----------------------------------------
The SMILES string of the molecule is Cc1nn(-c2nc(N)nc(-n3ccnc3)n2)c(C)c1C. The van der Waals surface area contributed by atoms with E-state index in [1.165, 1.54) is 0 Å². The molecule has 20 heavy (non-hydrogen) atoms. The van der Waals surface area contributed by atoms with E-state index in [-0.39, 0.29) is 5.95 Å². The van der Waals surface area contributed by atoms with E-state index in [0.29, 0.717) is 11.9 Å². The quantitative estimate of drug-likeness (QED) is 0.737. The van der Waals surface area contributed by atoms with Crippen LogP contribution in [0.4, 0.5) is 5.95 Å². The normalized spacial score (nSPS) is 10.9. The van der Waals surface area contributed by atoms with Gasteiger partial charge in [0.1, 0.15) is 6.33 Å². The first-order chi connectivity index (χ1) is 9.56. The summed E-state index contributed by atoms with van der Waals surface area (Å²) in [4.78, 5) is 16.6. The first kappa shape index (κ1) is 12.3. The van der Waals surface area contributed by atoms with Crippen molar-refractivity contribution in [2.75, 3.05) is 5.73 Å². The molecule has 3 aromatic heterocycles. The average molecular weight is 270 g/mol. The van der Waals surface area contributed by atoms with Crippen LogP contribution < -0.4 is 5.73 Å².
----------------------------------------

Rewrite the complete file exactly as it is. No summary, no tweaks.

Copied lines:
The SMILES string of the molecule is Cc1nn(-c2nc(N)nc(-n3ccnc3)n2)c(C)c1C. The van der Waals surface area contributed by atoms with E-state index in [1.165, 1.54) is 0 Å². The molecule has 20 heavy (non-hydrogen) atoms. The van der Waals surface area contributed by atoms with E-state index in [-0.39, 0.29) is 5.95 Å². The van der Waals surface area contributed by atoms with E-state index in [0.29, 0.717) is 11.9 Å². The quantitative estimate of drug-likeness (QED) is 0.737. The van der Waals surface area contributed by atoms with Crippen LogP contribution in [0.4, 0.5) is 5.95 Å². The normalized spacial score (nSPS) is 10.9. The van der Waals surface area contributed by atoms with Gasteiger partial charge in [0.1, 0.15) is 6.33 Å². The first-order chi connectivity index (χ1) is 9.56. The summed E-state index contributed by atoms with van der Waals surface area (Å²) in [4.78, 5) is 16.6. The first kappa shape index (κ1) is 12.3. The van der Waals surface area contributed by atoms with Crippen molar-refractivity contribution in [2.75, 3.05) is 5.73 Å². The molecule has 3 aromatic heterocycles. The average molecular weight is 270 g/mol. The van der Waals surface area contributed by atoms with Crippen LogP contribution < -0.4 is 5.73 Å².